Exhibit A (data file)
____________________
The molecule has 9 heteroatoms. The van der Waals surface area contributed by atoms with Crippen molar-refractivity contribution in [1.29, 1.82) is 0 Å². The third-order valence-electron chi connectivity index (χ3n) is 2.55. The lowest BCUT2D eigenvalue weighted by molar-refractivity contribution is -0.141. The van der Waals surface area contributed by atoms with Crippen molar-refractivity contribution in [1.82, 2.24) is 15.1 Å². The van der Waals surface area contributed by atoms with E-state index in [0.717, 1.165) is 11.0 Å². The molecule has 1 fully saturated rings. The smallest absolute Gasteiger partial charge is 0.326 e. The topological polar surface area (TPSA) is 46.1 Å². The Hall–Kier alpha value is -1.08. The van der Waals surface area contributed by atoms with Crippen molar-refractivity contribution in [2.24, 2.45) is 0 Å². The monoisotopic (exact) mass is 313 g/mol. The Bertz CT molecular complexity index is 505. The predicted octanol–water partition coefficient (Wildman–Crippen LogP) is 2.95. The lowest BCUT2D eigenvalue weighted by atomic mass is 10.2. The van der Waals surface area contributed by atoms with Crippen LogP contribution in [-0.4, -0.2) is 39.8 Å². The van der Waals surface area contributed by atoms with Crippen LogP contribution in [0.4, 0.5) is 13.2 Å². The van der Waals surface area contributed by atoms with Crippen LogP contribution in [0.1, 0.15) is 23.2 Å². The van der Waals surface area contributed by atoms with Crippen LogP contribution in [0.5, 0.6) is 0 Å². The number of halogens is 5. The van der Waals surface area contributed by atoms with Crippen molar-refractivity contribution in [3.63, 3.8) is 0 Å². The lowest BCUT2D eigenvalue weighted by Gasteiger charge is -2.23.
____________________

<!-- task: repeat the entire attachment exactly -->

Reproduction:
The molecule has 9 heteroatoms. The van der Waals surface area contributed by atoms with Crippen molar-refractivity contribution in [1.29, 1.82) is 0 Å². The third-order valence-electron chi connectivity index (χ3n) is 2.55. The lowest BCUT2D eigenvalue weighted by molar-refractivity contribution is -0.141. The van der Waals surface area contributed by atoms with Crippen molar-refractivity contribution in [1.82, 2.24) is 15.1 Å². The van der Waals surface area contributed by atoms with E-state index in [0.717, 1.165) is 11.0 Å². The molecule has 1 fully saturated rings. The smallest absolute Gasteiger partial charge is 0.326 e. The topological polar surface area (TPSA) is 46.1 Å². The Hall–Kier alpha value is -1.08. The van der Waals surface area contributed by atoms with Crippen molar-refractivity contribution in [2.24, 2.45) is 0 Å². The monoisotopic (exact) mass is 313 g/mol. The Bertz CT molecular complexity index is 505. The predicted octanol–water partition coefficient (Wildman–Crippen LogP) is 2.95. The lowest BCUT2D eigenvalue weighted by atomic mass is 10.2. The van der Waals surface area contributed by atoms with Crippen LogP contribution in [-0.4, -0.2) is 39.8 Å². The van der Waals surface area contributed by atoms with Crippen LogP contribution in [0.4, 0.5) is 13.2 Å². The van der Waals surface area contributed by atoms with Crippen LogP contribution in [0.1, 0.15) is 23.2 Å². The van der Waals surface area contributed by atoms with Crippen LogP contribution in [0.5, 0.6) is 0 Å². The number of halogens is 5. The van der Waals surface area contributed by atoms with Crippen molar-refractivity contribution in [3.63, 3.8) is 0 Å². The lowest BCUT2D eigenvalue weighted by Gasteiger charge is -2.23.